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In 1974, the Ethnic Communities’ Council of Victoria made history by becoming the first community-led organisation to give new Australians a united voice.

ECCV was created by a generation of men and women who survived the Great Depression, World War II and the Cold War, and wanted to build a better life in Australia.

In 1973, ethnic community groups, migrant workers’ associations, migrant rights associations, and migrant welfare and advocacy bodies came together to form the Ethnic Rights Committee (ERC). The ERC held a series of public meetings around inner-city Melbourne to discuss opposing assimilation policies, and advocating for ethnic rights and greater access to services.

The meetings were held at a time when the Whitlam government was dismantling the White Australia policy and abolishing the Immigration Department. In July 1974, the ERC called a meeting to discuss the ramifications of abolishing the Immigration Department – and more than 180 people representing 22 ethnic groups turned up.

A decision was made at the meeting to create ECCV, Australia’s first ethnic council, to act as an umbrella organisation for Victoria’s migrant, refugee and multicultural groups. This was a significant moment. In 1974, ECCV made history by becoming the first community-led organisation to give new Australians a united voice.

Walter Lippmann, who arrived in Australia in 1938 as a refugee from Nazi Germany, became our inaugural Chairperson, and went on to lead the organisation for eight years.

In September of the same year, ECCV published our objectives. Our key aims were to promote co-operation amongst ethnic communities, and advance the rights and interests of migrants and refugees. Our fundamental objectives have not changed 50 years on.

In the 1970s and early 1980s, we focused on establishing our organisation, creating a national network of supporters and partners, and advocating for better aged and disability care for migrant and refugee communities, access to English lessons, a more humanitarian approach to refugees and family migration, and the abolition of assimilation policies.

Increasingly, we became a watchdog as well as an advocate for self-determination. We fought to strengthen the rights of migrant and refugee communities at all levels of government.

We stood up for our communities in 1996 when the FitzGerald Report used economic rationalism to attack multiculturalism. We campaigned for and continue to support an Australian Republic. Following the September 11 attacks, we campaigned against anti-terror laws that demonised Muslim communities. We also campaigned relentlessly against vilification and for tolerance – and have never stopped pushing for reconciliation with our country’s First Peoples.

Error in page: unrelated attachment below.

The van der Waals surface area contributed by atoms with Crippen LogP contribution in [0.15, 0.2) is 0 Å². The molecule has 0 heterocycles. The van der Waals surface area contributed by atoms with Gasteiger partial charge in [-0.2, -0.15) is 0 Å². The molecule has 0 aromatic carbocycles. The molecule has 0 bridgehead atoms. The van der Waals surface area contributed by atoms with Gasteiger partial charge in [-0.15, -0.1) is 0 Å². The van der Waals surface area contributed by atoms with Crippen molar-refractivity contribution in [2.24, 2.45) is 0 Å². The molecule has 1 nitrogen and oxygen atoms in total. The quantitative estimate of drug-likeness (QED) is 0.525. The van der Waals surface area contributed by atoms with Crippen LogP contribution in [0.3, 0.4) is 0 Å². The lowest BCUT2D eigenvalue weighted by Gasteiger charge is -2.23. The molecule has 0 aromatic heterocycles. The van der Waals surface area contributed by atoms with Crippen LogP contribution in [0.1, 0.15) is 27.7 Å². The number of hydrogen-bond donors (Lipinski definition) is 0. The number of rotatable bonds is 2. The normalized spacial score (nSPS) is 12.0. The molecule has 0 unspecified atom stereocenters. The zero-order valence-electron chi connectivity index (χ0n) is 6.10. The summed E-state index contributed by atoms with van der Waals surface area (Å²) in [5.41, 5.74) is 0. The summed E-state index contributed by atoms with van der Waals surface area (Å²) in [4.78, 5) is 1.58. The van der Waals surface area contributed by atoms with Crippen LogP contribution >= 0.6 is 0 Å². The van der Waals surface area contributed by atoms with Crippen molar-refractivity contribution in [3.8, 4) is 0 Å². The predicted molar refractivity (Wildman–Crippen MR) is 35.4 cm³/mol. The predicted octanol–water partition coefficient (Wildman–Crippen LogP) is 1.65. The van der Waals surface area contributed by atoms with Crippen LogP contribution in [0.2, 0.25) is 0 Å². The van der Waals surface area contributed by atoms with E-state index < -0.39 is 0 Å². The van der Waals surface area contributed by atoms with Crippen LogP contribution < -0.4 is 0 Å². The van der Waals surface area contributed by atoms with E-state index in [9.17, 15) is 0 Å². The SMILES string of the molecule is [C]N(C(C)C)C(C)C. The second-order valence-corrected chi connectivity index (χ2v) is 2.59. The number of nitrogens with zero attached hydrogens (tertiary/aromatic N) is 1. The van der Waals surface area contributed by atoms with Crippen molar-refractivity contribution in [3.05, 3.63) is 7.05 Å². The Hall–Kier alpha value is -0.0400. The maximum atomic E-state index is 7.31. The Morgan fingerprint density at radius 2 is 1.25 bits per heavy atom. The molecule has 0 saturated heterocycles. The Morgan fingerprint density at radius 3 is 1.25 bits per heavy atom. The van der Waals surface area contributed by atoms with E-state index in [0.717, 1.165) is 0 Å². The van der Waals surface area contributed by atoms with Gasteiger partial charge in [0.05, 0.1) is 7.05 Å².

As the faces of Victoria’s diverse communities have changed, so too has ECCV. We have worked hard to engage new and emerging communities, and reflect the shifting needs of established communities. We also built intersectional and cross-sector alliances with organisations, such as Action on Disability within Ethnic Communities and the Australian GLBTIQ Multicultural Council.

In 2001, Marion Lau became our first female Chairperson, and went on to advocate fearlessly for equitable aged care and for migrant women on issues such as domestic violence.

We have forged strong working relationships across the political spectrum. Our non-partisan approach is reflected in the fact that our first patron, The Right Honourable Malcolm Fraser AC CH PC, was national leader of the Liberal Party, whereas our current patron, The Honourable Steve Bracks AC, was Victorian leader of the Labor Party.

As the faces of Victoria’s diverse communities have changed, so too has ECCV. We have worked hard to engage new and emerging communities, and reflect the shifting needs of established communities.

Over the past half-century, we are proud to have help make Australia one of the most tolerant and harmonious nations in the world – opposing assimilation and championing integration, lobbying for Australia’s first refugee policy, fighting for better settlement policies and services, and supporting the delivery of the Multicultural Victoria Act 2004.

It has been an honour to serve multicultural Victoria for the past 50 years. We look forward to continuing to strengthen the bonds of respect and unity between our diverse communities, enhancing social cohesion and forging a fairer, more inclusive Australia well into the future.